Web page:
As shown in [22], these two operations generate the group .555Even though we are explicitly discussing the effect of on the vector fields, since these are part of a whole Betti multiplet we expect a similar action on the other fields of the multiplet. We leave this investigation for future work. In turn, as discussed above, the and operations have the bulk interpretation of exchanging and shifting the bulk -angle by , respectively. It is important to stress that these actions on the bulk theory change the boundary conditions. Because of this, the dual CFTs living on the boundary are different.

2.3.2 Boundary conditions and sources for gauge fields: M5 branes in toric manifolds

We are interested in gauge symmetries in associated to the topology of ; that is, arising from KK reductions as in (2.10). All Kaluza-Klein modes, and hence their dual operators, carry zero charge under these symmetries. However, there are operators associated to wrapped M branes that do carry charge under this group. In particular, an M5 brane wrapped on a five-manifold , such that the cone is a complex divisor in the Kähler cone , is supersymmetric and leads to a BPS particle propagating in . Since the M5 brane is a source for , this particle is electrically charged under the massless gauge fields . One might also consider M2 branes wrapped on two-cycles in . However, such wrapped M2 branes are supersymmetric only if the cone over the two-submanifold is calibrated in the Calabi-Yau cone, and there are no such calibrating three-forms. Thus these particles, although topologically stable, are not BPS. They are magnetically charged under the gauge fields in [28].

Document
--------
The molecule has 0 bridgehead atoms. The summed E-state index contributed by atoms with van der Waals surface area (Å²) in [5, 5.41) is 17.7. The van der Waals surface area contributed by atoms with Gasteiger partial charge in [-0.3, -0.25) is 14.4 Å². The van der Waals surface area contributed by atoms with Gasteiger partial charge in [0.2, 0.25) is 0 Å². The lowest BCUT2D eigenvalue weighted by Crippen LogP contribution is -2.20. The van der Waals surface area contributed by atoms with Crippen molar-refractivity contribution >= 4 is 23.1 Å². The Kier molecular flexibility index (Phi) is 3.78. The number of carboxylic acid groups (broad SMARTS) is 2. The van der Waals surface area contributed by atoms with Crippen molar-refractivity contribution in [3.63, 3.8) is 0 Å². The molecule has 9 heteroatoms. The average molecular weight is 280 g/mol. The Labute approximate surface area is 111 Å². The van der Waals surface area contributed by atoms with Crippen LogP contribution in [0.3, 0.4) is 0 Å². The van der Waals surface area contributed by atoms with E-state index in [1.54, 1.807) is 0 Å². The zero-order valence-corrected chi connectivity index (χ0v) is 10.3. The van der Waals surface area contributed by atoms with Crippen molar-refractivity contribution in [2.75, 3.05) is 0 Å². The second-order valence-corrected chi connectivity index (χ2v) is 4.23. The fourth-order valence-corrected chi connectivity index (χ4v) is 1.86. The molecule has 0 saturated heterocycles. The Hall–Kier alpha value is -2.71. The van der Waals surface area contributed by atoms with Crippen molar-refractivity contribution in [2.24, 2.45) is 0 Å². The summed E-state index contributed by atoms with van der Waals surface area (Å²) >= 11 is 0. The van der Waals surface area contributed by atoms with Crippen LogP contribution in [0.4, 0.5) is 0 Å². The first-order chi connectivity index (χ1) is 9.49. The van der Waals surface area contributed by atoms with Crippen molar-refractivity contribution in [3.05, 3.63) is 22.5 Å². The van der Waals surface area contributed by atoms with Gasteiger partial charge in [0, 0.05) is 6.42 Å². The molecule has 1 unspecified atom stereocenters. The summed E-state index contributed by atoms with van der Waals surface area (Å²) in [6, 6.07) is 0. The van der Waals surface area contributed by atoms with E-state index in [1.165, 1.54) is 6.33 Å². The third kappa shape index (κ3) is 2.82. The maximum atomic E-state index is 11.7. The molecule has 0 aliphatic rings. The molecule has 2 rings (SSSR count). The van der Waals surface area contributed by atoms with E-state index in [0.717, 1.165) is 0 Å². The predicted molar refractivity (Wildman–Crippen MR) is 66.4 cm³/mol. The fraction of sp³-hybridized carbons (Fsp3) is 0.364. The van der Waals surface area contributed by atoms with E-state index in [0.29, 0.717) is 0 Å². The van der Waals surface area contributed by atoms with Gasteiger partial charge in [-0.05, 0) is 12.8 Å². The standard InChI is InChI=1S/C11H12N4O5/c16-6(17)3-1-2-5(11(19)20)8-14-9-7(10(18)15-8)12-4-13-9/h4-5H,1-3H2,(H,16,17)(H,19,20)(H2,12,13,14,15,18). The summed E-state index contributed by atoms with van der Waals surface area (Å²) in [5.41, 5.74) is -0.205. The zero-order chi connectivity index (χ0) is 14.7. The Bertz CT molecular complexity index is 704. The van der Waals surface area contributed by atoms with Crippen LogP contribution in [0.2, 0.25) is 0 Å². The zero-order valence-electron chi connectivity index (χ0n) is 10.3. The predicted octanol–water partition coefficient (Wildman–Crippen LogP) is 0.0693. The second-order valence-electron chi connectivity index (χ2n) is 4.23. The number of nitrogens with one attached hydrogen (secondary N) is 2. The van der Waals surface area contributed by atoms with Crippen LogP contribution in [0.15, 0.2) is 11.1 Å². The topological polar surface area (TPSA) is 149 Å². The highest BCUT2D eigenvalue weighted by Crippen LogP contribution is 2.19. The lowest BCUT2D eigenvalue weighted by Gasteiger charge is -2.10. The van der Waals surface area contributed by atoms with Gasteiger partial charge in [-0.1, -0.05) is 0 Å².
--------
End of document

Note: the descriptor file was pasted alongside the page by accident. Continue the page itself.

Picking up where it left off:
As discussed above, the duality instructs us to choose, for each gauge field, a set of boundary conditions where either or vanishes. Clearly, only the latter possibility allows for the existence of the SUSY electric M5 branes, otherwise forbidden by the boundary conditions. In turn, this quantization leaves, in the boundary theory, the symmetry as a global symmetry. Therefore, in this case we should expect to find operators in the field theory that are charged under the global baryonic symmetries and dual to the M5 brane states. We turn to this point in the next section. We note that, with this choice of boundary condition, the rôle of the Betti multiplets is very similar to their counterparts, giving rise to global baryonic symmetries in the boundary theory, and hence motivating the use of the same name in the case at hand.